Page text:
In Sion, it’s easy to picture yourself in earlier centuries. Towering over the medieval city are the Rock of Tourbillon, with a ruined castle from the 13th century at its peak, and the Rock of Valeria, which finds a fortified church from the 12th century at its summit: Valère basilica.
Once in every two years, the Tour de Romandie visits the town – or so it seems. In 2012, Luis León Sánchez outsprinted a select group after a mountainous stage. In 2014, the peloton disintegrated on a climb that was crested with 10 kilometres before Michael Albasini took the stage honours in a group sprint, besting Jesús Herrada and Ramunas Navardauskas.
Two years ago, Sion served as a host to a 15.1 kilometres individual time trial. Thibaut Pinot put 2 seconds into Tom Dumoulin to take the win, while Bob Jungels finished in third.
This edition the Sion stage is spiced up by five ascents. The first kilometres roll trough the Rhône Valley before the route turns right for a 8.9 kilometres climb at 9.4% to the thermal spa centre of Ovronnaz. The middle section of 3 kilometres is toughest with an average gradient of 11.5%, although the last 3 kilometres are not for the faint of heart either – 9.8%. The riders can take comfort as the steepest slopes of the day are behind them when they reach the summit at kilometre 17.7.
After approximately one hour the route once again moves through Sion only to follow the Rhône further upstream. At 65 kilometres the riders take a right-hander and hit the second climb, which goes to mountain village Vercorin. It’s a steady ascent of 9.6 kilometres with an average gradient of 8.1%.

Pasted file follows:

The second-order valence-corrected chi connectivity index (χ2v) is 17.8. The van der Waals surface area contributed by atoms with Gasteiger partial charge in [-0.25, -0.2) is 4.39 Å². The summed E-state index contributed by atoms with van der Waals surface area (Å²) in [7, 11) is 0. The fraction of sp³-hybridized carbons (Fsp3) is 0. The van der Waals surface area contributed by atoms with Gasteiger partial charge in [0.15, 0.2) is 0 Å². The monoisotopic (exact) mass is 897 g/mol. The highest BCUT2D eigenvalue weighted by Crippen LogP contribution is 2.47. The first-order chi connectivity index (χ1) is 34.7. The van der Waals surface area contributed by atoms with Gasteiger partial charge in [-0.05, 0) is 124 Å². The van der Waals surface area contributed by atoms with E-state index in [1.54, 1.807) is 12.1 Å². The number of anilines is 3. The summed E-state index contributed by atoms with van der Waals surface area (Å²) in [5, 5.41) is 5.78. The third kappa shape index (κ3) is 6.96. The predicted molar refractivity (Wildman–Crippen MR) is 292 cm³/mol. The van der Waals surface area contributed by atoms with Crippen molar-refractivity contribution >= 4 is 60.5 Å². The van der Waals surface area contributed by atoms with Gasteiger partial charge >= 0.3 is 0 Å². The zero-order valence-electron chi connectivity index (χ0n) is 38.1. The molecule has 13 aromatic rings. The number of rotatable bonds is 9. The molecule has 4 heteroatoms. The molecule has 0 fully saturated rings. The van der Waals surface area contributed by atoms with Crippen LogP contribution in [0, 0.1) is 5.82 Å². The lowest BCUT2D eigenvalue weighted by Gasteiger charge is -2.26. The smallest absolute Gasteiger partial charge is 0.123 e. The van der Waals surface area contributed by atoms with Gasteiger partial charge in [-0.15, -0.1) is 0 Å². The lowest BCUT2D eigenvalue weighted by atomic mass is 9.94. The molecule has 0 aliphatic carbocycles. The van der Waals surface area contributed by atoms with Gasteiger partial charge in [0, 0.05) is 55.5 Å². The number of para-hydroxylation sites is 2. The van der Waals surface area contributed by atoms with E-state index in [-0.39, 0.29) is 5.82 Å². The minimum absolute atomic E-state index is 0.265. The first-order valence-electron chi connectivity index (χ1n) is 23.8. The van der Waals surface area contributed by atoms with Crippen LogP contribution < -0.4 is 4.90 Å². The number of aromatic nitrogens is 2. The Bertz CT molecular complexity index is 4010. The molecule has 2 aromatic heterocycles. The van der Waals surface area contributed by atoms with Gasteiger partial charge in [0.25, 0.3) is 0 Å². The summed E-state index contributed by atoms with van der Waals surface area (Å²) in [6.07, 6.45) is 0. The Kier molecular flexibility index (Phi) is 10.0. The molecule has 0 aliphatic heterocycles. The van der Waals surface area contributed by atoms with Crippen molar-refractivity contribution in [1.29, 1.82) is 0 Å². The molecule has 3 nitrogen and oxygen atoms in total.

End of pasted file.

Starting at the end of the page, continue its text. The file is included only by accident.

Straight after the descent the road once again points uphill. The climb to Nax is also steady, yet less long and less steep – 6.6 kilometres at 6.1%. Hardly time for a breather at the top though, as shortly it’s all systems go again on the road to Suen. The first 2 kilometres go up at 8%, but the slopes flattens out and the 5.7 kilometres climb is averaging 5.2%.
More than 55 kilometres remaining and one climb left. The ascent to Les Collons amounts to 13.1 kilometres, so this is the longest drag up of the day. The average gradient is 6.5% with both the first and the last five kilometres at over 7%.
From Les Collons to the line in Sion is 27.4 kilometres. This is mostly on descent with some minor kicks up, while the last kilometres in the Rhône Valley are on the flat.
The first three riders on the line take time bonuses of 10, 6 and 4 seconds.
Stage 4 in the Tour de Romandie starts at 13:25 and the expected finish is around 17:10 – both are local times.
Tour de Romandie 2018 stage 4: Route maps, height maps, and more
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